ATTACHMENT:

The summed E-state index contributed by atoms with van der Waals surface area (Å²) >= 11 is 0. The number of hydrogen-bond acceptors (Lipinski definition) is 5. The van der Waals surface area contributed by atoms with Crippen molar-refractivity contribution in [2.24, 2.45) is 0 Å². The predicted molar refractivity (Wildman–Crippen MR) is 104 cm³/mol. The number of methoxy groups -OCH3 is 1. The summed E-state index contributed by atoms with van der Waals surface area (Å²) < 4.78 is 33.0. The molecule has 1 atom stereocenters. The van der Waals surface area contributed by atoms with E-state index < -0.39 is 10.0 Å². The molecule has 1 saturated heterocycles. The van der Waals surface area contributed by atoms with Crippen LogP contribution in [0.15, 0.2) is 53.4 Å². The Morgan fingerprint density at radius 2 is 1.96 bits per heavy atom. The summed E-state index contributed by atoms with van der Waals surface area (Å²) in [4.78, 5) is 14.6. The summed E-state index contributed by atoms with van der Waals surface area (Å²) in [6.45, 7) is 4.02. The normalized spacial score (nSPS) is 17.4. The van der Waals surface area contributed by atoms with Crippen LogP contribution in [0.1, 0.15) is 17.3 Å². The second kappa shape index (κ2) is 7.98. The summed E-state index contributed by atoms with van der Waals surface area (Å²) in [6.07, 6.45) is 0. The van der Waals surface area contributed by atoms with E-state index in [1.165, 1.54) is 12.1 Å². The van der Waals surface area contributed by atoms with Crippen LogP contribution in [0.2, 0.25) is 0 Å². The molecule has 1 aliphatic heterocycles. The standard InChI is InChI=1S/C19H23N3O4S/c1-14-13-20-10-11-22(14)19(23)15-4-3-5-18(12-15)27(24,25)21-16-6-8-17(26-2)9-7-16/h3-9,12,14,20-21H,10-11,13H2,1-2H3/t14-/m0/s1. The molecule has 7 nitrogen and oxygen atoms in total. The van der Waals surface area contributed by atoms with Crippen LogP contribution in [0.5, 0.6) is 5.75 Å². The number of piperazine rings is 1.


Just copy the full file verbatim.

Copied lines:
The summed E-state index contributed by atoms with van der Waals surface area (Å²) >= 11 is 0. The number of hydrogen-bond acceptors (Lipinski definition) is 5. The van der Waals surface area contributed by atoms with Crippen molar-refractivity contribution in [2.24, 2.45) is 0 Å². The predicted molar refractivity (Wildman–Crippen MR) is 104 cm³/mol. The number of methoxy groups -OCH3 is 1. The summed E-state index contributed by atoms with van der Waals surface area (Å²) < 4.78 is 33.0. The molecule has 1 atom stereocenters. The van der Waals surface area contributed by atoms with E-state index < -0.39 is 10.0 Å². The molecule has 1 saturated heterocycles. The van der Waals surface area contributed by atoms with Crippen LogP contribution in [0.15, 0.2) is 53.4 Å². The Morgan fingerprint density at radius 2 is 1.96 bits per heavy atom. The summed E-state index contributed by atoms with van der Waals surface area (Å²) in [4.78, 5) is 14.6. The summed E-state index contributed by atoms with van der Waals surface area (Å²) in [6.45, 7) is 4.02. The normalized spacial score (nSPS) is 17.4. The van der Waals surface area contributed by atoms with Crippen LogP contribution in [0.1, 0.15) is 17.3 Å². The second kappa shape index (κ2) is 7.98. The summed E-state index contributed by atoms with van der Waals surface area (Å²) in [6.07, 6.45) is 0. The van der Waals surface area contributed by atoms with E-state index in [1.165, 1.54) is 12.1 Å². The van der Waals surface area contributed by atoms with Crippen LogP contribution in [0.2, 0.25) is 0 Å². The molecule has 1 aliphatic heterocycles. The standard InChI is InChI=1S/C19H23N3O4S/c1-14-13-20-10-11-22(14)19(23)15-4-3-5-18(12-15)27(24,25)21-16-6-8-17(26-2)9-7-16/h3-9,12,14,20-21H,10-11,13H2,1-2H3/t14-/m0/s1. The molecule has 7 nitrogen and oxygen atoms in total. The van der Waals surface area contributed by atoms with Crippen LogP contribution in [0.5, 0.6) is 5.75 Å². The number of piperazine rings is 1.